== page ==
Roses need sunlight, preferably direct sunlight. The best time is 6-8 hours, some types need less sunlight, around 3-5 hours. If there is not enough sunlight, roses will grow slowly, have many diseases, have small flowers, and fewer flowers.
Roses like well-ventilated places, the plants should be placed far apart so that the wind can blow through each plant, limiting diseases and making it easier for plants to absorb nutrients, and medicines to work faster.
The general principle when mixing soil is: loose, airy, and nutrient-rich.
Some ingredients that help the soil to be airy and light: coconut coir, perlite, pumice stone, etc.
Some ingredients that supplement and retain nutrients: clean soil, peat moss, various organic fertilizers, etc. The mixing ratio depends on the planting conditions: for example, if you plant in a small, poorly ventilated balcony with limited sunlight, you need to add more ingredients to make the soil more airy and light, such as coconut coir, perlite, pumice stone, peat moss, etc. If you plant in a place with heavy rain, you should limit the use of coconut coir because it absorbs water and retains it for a long time. If you plant on a terrace, you should limit the use of clean soil to make it easier to move. When planting in a general environment, the soil mixture usually consists of coconut coir, coconut fiber, perlite, pumice stone, peat moss, etc.
- Roses like moisture but cannot tolerate waterlogging, so the plant pot must have many holes to ensure drainage for the plant.
- Plastic pot. In addition to being lightweight and sturdy, plastic pots can also meet the requirements of ventilation for rose roots and are suitable for the development of rose seedlings. Although the sun will increase the temperature of the plant pot, affecting the roots of the plant to some extent, plastic pots are still the best choice for planting on balconies and terraces.
- Ceramic/pottery pot. This is the best type of pot for planting roses because it has the function of absorbing water and retaining moisture, keeping the roots of the plant protected and cool (even when the outside temperature is high). The disadvantage is that it is heavy, has limited designs, and is quite expensive.
- Porcelain/enamel pot, Cement pot. Although they look beautiful, they have poor ventilation and are easy to break, so they are not recommended for use.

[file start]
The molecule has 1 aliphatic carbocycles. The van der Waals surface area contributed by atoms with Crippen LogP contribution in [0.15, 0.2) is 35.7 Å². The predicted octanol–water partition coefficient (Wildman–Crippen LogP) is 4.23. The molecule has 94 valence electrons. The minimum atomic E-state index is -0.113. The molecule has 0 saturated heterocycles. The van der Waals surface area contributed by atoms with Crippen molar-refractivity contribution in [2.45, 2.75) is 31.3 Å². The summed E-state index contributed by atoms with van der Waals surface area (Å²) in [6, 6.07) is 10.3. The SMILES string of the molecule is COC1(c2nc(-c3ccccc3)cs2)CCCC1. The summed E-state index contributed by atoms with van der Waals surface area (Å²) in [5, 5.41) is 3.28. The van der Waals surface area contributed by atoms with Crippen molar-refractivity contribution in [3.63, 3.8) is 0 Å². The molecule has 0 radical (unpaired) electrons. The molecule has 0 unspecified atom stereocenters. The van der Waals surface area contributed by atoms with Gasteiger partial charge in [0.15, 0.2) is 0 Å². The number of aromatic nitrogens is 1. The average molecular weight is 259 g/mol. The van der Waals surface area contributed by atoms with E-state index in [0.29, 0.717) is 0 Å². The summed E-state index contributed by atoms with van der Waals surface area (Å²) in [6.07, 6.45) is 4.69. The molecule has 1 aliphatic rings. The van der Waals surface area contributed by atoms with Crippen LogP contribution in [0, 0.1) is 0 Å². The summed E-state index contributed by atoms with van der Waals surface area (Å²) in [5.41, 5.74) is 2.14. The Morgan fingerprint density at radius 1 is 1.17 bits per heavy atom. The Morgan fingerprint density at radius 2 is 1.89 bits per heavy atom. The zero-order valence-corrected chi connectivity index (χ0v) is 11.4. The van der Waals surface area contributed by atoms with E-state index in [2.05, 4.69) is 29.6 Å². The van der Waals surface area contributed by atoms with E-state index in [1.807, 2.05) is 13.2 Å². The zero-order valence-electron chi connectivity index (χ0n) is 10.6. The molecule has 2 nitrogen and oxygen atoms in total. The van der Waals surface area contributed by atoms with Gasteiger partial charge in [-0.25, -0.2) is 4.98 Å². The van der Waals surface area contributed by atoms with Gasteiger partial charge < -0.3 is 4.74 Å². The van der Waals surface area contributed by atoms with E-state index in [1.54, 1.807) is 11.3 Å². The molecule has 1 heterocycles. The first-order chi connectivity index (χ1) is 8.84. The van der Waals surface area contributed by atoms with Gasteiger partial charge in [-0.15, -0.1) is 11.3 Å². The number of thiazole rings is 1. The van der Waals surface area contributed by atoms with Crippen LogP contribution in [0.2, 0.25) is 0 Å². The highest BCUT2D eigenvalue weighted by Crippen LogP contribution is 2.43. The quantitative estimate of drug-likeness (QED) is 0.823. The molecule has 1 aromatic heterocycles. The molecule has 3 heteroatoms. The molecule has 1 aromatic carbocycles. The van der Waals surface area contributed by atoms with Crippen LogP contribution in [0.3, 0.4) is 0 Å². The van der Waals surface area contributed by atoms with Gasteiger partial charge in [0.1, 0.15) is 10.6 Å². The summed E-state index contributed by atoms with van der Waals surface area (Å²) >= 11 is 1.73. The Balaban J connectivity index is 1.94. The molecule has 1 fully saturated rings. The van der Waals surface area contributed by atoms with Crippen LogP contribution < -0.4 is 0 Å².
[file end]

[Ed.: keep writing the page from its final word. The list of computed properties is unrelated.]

- Watering principle Water when the surface of the soil is dry. Water gently until water drains out of the bottom of the pot, then stop.
- Timing Water in the morning and early evening, and water the leaves to wash them clean, avoid diseases, and help the leaves of the plant photosynthesize better. Do not water the plant at night because the plant is prone to fungal diseases at this time.
- Note Each stage of development and each type of rose will have different water needs. You need to monitor to provide the most appropriate amount of water for the plant.
1. Where do rose plants get their food from?
- Through the roots: Thanks to the tiny hair on the root, from a single root, the root system branches out into many levels, so the total area of nutrient uptake from the soil is very large. The roots absorb water in the soil and some elements dissolved in the soil solution such as nitrogen, phosphorus, potassium, sulfur, magnesium, calcium, and other trace elements. The root system is the main organ that takes food for the plant.
- Through the leaves: Leaves and other parts on the ground, including the bark, can directly absorb nutrients. There are many small holes (stomata) on the leaves. Stomata are the place where nutrients are absorbed through the pathway of spraying through the leaves.
2. What nutrients do rose plants need?
- Macro-nutrients: Nitrogen, phosphorus (P), potassium (K)
- Secondary nutrients: Calcium (Ca), sulfur (S), magnesium (Mg)…
- Trace elements: Iron (Fe), zinc (Zn), manganese (Mn), boron, copper (Cu), molybdenum (Mo), chlorine (Cl)…
- All of the above elements are essential for the plant, a good fertilizer regime must be complete and balance all the factors above.
3. Fertilizing according to stages
- Before pruning dead flowers (about 3-4 days). At this stage, the development of the root system is important, so we need to supplement the plant with fertilizers containing Phosphorus. Phosphate fertilizers contain a lot of phosphorus, which is found in many types of fertilizers: cow, buffalo, goat…
- After pruning dead flowers. Leaves are very important in the development of the plant. The stage after pruning dead flowers is the time when the plant is weakest due to the removal of branches taking away the nutrients that the plant stores in the branches. Along with fertilizing to develop the root system, we also need to protect the leaves. After pruning dead flowers, spray leaf nutrients for the plant, the type of Mầm garden is often used as seaweed leaf fertilizer.
- When the plant has young shoots and buds. At this time, the leaves are responsible for photosynthesis and supplementing nutrients for the plant. At this stage, the plant needs more nitrogen than other types of nutrients. Therefore, fertilize with nitrogen-rich types such as chicken manure, earthworm castings, soybeans, eggs,… In addition, still fertilize with phosphate-containing fertilizers such as stage 1 to stabilize the root system.
- When the plant has buds. At this stage, it is necessary to supplement the plant with potassium, which is abundant in bananas… If the plant is healthy and full of nutrients, the flowers will be healthy, while the color and form depend on many climatic factors.
- Throughout the fertilization process, it is necessary to monitor the changes of the plant to adjust accordingly.
- Fertilize with the right amount and regularly instead of fertilizing a lot but occasionally. Thank you for following and supporting Pemdas Garden. We wish you a healthy and beautiful rose garden! Opening hours: every day of the week (including holidays).